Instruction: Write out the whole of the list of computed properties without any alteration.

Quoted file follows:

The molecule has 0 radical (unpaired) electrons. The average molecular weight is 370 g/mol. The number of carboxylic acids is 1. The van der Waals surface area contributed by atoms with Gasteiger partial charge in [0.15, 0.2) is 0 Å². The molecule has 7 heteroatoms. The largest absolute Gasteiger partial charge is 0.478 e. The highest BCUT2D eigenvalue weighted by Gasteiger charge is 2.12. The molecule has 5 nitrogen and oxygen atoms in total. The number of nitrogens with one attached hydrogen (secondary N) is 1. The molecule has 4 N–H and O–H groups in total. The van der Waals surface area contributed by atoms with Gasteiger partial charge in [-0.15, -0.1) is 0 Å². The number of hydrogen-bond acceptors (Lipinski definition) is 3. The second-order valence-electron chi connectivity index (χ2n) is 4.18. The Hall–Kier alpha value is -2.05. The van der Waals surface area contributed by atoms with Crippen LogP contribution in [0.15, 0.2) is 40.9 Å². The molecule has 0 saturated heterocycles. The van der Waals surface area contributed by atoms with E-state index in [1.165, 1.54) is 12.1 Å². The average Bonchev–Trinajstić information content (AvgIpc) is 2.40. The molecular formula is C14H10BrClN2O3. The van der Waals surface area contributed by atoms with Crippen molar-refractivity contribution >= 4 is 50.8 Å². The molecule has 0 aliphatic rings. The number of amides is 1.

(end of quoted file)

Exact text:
The molecule has 0 radical (unpaired) electrons. The average molecular weight is 370 g/mol. The number of carboxylic acids is 1. The van der Waals surface area contributed by atoms with Gasteiger partial charge in [0.15, 0.2) is 0 Å². The molecule has 7 heteroatoms. The largest absolute Gasteiger partial charge is 0.478 e. The highest BCUT2D eigenvalue weighted by Gasteiger charge is 2.12. The molecule has 5 nitrogen and oxygen atoms in total. The number of nitrogens with one attached hydrogen (secondary N) is 1. The molecule has 4 N–H and O–H groups in total. The van der Waals surface area contributed by atoms with Gasteiger partial charge in [-0.15, -0.1) is 0 Å². The number of hydrogen-bond acceptors (Lipinski definition) is 3. The second-order valence-electron chi connectivity index (χ2n) is 4.18. The Hall–Kier alpha value is -2.05. The van der Waals surface area contributed by atoms with Crippen LogP contribution in [0.15, 0.2) is 40.9 Å². The molecule has 0 saturated heterocycles. The van der Waals surface area contributed by atoms with E-state index in [1.165, 1.54) is 12.1 Å². The average Bonchev–Trinajstić information content (AvgIpc) is 2.40. The molecular formula is C14H10BrClN2O3. The van der Waals surface area contributed by atoms with Crippen molar-refractivity contribution >= 4 is 50.8 Å². The molecule has 0 aliphatic rings. The number of amides is 1.